Allegory of the Woman from Earth

by on Mar 11, 2016 in Poetry | 0 comments

There was a woman who sprouted from dirt in a busy playground. She rose upside down, soles first. The children there placed cotton in the webbing of her toes and painted her nails. For a while it seemed the earth was giving birth to a keyboard. But a woman always surprises. When her head had finally broken through, she recounted a story about the netherworld: its zigzagging glass buildings, its derivatives and vaults; there was a man whose duty it was to count everything you owned, down to the last molecule; and a crone who enforced a dress code of business formal. The woman said, “If I look worn, if I look distraught, it is because of the way I have been fed.” The children understood. In their own little town, bankers were a kind of ghost: suited things in striped ties always walking upright. Whenever music played, they slipped into small curls of air and disappeared. In front of paintings, they resorted to measuring the frames. And if you planted them, the only thing to grow would be a smoke chute. The woman, realizing the futility of her escape, placed herself into an old photo of light and dark. The children hung her on the roundabout and continued to play.

Rodney Gomez is the author of Mouth Filled with Night (Northwestern University Press, 2014), winner of the Drinking Gourd Chapbook Prize, and Spine, winner of the Gloria Anzaldúa Poetry Prize (Newfound, 2015). His poetry has appeared in various journals, including Denver Quarterly, Barrow Street, Blackbird, Salt Hill, Drunken Boat, and RHINO, where it won the Editors’ Prize. Born and raised in Brownsville, Texas, he earned a BA from Yale and an MFA from the University of Texas – Pan American. He has been awarded residencies to the Atlantic Center for the Arts and the Santa Fe Art Institute. He has also served on the board of Migrant Health Promotion, a nonprofit organization dedicated to improving the health and well-being of migrants, immigrants, and related populations. He works as the transportation director at the University of Texas – Rio Grande Valley.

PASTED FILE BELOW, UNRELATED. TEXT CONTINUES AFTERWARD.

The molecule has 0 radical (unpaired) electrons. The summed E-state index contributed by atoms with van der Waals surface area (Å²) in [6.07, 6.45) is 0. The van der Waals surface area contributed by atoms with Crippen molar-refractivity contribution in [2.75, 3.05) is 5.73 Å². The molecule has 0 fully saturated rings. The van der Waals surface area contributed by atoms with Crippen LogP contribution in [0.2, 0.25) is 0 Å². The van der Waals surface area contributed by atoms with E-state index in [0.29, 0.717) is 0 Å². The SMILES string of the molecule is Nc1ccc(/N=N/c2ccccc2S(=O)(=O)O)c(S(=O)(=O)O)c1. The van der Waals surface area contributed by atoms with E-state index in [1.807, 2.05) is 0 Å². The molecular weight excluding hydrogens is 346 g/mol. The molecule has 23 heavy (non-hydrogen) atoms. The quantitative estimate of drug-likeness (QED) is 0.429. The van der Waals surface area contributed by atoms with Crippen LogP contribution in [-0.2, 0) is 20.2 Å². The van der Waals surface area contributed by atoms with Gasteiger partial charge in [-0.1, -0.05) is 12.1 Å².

0 Comments

Trackbacks/Pingbacks

  1. ICYMI 2016 Edition – Stories I’ve Read (and you may like too) – All These Stars - […] “Allegory of the Woman from the Earth” (Apex, March 2016) […]

Leave a Reply

Your email address will not be published. Required fields are marked *